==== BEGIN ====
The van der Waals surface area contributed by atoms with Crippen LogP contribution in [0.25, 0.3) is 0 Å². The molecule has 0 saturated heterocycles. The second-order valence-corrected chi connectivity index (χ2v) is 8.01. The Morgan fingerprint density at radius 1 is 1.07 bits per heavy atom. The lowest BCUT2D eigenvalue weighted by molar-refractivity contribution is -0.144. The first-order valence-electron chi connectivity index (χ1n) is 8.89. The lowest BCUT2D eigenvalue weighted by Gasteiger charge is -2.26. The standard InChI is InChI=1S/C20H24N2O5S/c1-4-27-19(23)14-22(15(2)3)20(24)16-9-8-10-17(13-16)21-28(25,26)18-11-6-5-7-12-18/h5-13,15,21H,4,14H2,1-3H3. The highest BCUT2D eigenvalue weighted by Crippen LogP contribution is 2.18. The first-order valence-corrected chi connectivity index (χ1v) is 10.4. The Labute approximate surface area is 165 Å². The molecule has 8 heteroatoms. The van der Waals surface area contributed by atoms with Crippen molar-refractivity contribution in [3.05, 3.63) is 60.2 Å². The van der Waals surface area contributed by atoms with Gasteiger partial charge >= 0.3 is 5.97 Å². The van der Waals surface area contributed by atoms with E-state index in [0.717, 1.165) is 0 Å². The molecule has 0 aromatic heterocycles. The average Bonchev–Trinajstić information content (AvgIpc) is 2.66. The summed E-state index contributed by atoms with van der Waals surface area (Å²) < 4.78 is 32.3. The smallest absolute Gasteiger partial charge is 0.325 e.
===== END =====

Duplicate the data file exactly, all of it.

The van der Waals surface area contributed by atoms with Crippen LogP contribution in [0.25, 0.3) is 0 Å². The molecule has 0 saturated heterocycles. The second-order valence-corrected chi connectivity index (χ2v) is 8.01. The Morgan fingerprint density at radius 1 is 1.07 bits per heavy atom. The lowest BCUT2D eigenvalue weighted by molar-refractivity contribution is -0.144. The first-order valence-electron chi connectivity index (χ1n) is 8.89. The lowest BCUT2D eigenvalue weighted by Gasteiger charge is -2.26. The standard InChI is InChI=1S/C20H24N2O5S/c1-4-27-19(23)14-22(15(2)3)20(24)16-9-8-10-17(13-16)21-28(25,26)18-11-6-5-7-12-18/h5-13,15,21H,4,14H2,1-3H3. The highest BCUT2D eigenvalue weighted by Crippen LogP contribution is 2.18. The first-order valence-corrected chi connectivity index (χ1v) is 10.4. The Labute approximate surface area is 165 Å². The molecule has 8 heteroatoms. The van der Waals surface area contributed by atoms with Crippen molar-refractivity contribution in [3.05, 3.63) is 60.2 Å². The van der Waals surface area contributed by atoms with Gasteiger partial charge >= 0.3 is 5.97 Å². The van der Waals surface area contributed by atoms with E-state index in [0.717, 1.165) is 0 Å². The molecule has 0 aromatic heterocycles. The average Bonchev–Trinajstić information content (AvgIpc) is 2.66. The summed E-state index contributed by atoms with van der Waals surface area (Å²) < 4.78 is 32.3. The smallest absolute Gasteiger partial charge is 0.325 e.